1. Using the setprotoent(3) Function
        2. Using the endprotoent(3) Function
        3. Looking Up a Protocol by Name
        4. Looking Up a Protocol by Number
      4. Writing a TCP/IP Client Program
        1. Introducing the connect(2) Function
        2. Preparing to Write the Client Program
        3. The daytime Client Program
      5. Using connect(2) on SOCK_DGRAM Sockets
      6. What's Next
    8. 8. Connection-Oriented Protocols for Servers
      1. Understanding the Role of the Server
      2. The listen(2) Function
        1. Understanding the Connect Queue
        2. Specifying a Value for backlog
      3. The accept(2) Function Call
        1. Understanding the Role of accept(2)
      4. Writing a TCP/IP Server
        1. Running a Wild Server
      5. Modifying the Client Program
        1. What's Next
    9. 9. Hostname and Network Name Lookups
      1. Understanding the Need for Names
      2. Using the uname(2) Function
      3. Obtaining Hostnames and Domain Names
        1. Using Function gethostname(2)
        2. Using the getdomainname(2) Function
        3. Testing gethostname(2) and getdomainname(2)
      4. Resolving Remote Addresses
        1. Error Reporting
        2. Reporting an h_errno Error
          1. Understanding the Error Codes
        3. Using the gethostbyname(3) Function
          1. The hostent h_name Member
          2. The hostent h_aliases Member
          3. The hostent h_addrtype Member
          4. The hostent h_length Member
          5. The hostent h_addr_list Member
        4. Applying the gethostbyname(3) Function
        5. The gethostbyaddr(3) Function
        6. Using the sethostent(3) Function
        7. Using the endhostent(3) Function
        8. What's Next
  4. II. Advanced Socket Programming
    1. 10. Using Standard I/O on Sockets
      1. Understanding the Need for Standard I/O
      2. Associating a Socket with a Stream
        1. Using fdopen(3) to Associate a Socket with a Stream
      3. Closing a Socket Stream
      4. Using Separate Read and Write Streams
        1. Duplicating a Socket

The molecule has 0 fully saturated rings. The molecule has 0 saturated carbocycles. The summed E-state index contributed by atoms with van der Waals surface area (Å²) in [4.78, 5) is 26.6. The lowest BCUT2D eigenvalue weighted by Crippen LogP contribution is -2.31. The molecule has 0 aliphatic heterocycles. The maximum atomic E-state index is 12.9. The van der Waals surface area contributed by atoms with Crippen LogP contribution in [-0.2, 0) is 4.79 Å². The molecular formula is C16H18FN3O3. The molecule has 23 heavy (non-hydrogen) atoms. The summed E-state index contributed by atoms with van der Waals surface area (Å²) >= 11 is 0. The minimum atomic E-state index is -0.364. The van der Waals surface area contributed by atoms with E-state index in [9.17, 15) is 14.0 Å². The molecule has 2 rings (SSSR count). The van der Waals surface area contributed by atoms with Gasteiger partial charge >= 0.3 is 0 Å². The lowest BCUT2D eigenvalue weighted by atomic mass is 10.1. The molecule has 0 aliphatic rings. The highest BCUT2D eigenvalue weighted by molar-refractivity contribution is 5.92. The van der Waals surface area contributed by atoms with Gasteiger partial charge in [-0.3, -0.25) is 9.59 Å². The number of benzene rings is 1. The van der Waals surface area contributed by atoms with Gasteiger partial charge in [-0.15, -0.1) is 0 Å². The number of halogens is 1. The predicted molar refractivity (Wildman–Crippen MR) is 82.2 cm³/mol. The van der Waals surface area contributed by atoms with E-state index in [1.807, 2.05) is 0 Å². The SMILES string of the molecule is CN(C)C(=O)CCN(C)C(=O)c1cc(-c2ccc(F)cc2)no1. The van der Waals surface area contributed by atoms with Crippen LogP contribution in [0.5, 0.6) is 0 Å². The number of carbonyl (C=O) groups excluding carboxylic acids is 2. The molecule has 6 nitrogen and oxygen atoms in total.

2. Closing the Dual Streams
      5. Winding Up Communications
        1. Shutting Down the Write Side Only
        2. Shutting Down the Read Side Only
        3. Shutting Down Both Read and Write Sides
      6. Handling Interrupts
        1. Handling EINTR for Other Functions
      7. Defining Buffer Operation
      8. Applying FILE Streams to Sockets
        1. Presenting the mkaddr() Function
        2. The RPN Calculator Engine Code
        3. Trying Out the RPN Server
      9. What's Next
    2. 11. Concurrent Client Servers
      1. Understanding the Multiple-Client Problem
      2. Overview of Server Functions
      3. Using fork(2) to Service Multiple Clients
        1. Understanding the Overall Server Process
        2. Understanding the Child Server Process Flow
        3. Understanding Process Termination Processing
      4. Designing Servers That Use select(2)
        1. Introducing the select(2) Function
          1. The timeval Structure
        2. Manipulating File Descriptor Sets
          1. Using the FD_ZERO Macro
          2. Using the FD_SET Macro
          3. Using the FD_CLR Macro
          4. Testing File Descriptors with FD_ISSET Macro
      5. Applying select(2) to a Server
        1. Testing the select(2)-Based Server
        2. Limitations of the Example
      6. What's Next
    3. 12. Socket Options
      1. Getting Socket Options
        1. Applying getsockopt(2)
      2. Setting Socket Options
        1. Applying the setsockopt(2) Function
      3. Retrieving the Socket Type (SO_TYPE)
      4. Setting the SO_REUSEADDR Option
      5. Setting the SO_LINGER Option
      6. Setting the SO_KEEPALIVE Option
      7. Setting the SO_BROADCAST Option
      8. Setting the SO_OOBINLINE Option
      9. Options SO_PASSCRED and SO_PEERCRED
      10. What's Next
    4. 13. Broadcasting with UDP
      1. Understanding Broadcast Addresses
        1. Broadcasting on 255.255.255.255
        2. Enhancing the mkaddr.c Subroutine
      2. Broadcasting from a Server
      3. Receiving Broadcasts
      4. Demonstrating the Broadcasts
      5. Broadcasting to a Network
        1. Starting Broadcasts
        2. Receiving Broadcasts
        3. Receiving Broadcasts from a Remote Host
        4. Troubleshooting Hints
      6. What's Next
    5. 14. Out-of-Band Data
      1. Defining Out-of-Band
      2. Understanding the Need for Out-of-Band Data
      3. Sockets and Out-of-Band Data
      4. Variations in Implementation
      5. Using Out-of-Band Data
        1. Writing Out-of-Band Data
        2. Reading Out-of-Band Data
        3. Understanding the Signal SIGURG
        4. Supporting Subprograms
        5. Receiving with the SIGURG Signal
        6. Sending Out-of-Band Data
        7. Testing the oobrecv and oobsend Programs
      6. Understanding the Urgent Pointer
        1. Understanding TCP Urgent Mode
        2. Urgent Mode When tcp_stdurg=1
      7. Receiving Out-of-Band Data Inline
        1. Determining the Urgent Pointer
        2. Using Out-of-Band Data Inline
      8. Limitations of the Urgent Mode Pointer
        1. Processing Out-of-Band Data with select(2)
      9. What's Next
    6. 15. Using the inetd Daemon
      1. Steps Common to Most Servers
      2. Introducing inetd
        1. The /etc/inetd.conf Configuration File
          1. Internet Service Name Field
          2. The Socket Type Field
          3. The Protocol Field
          4. The Flags Field
          5. The UserID Field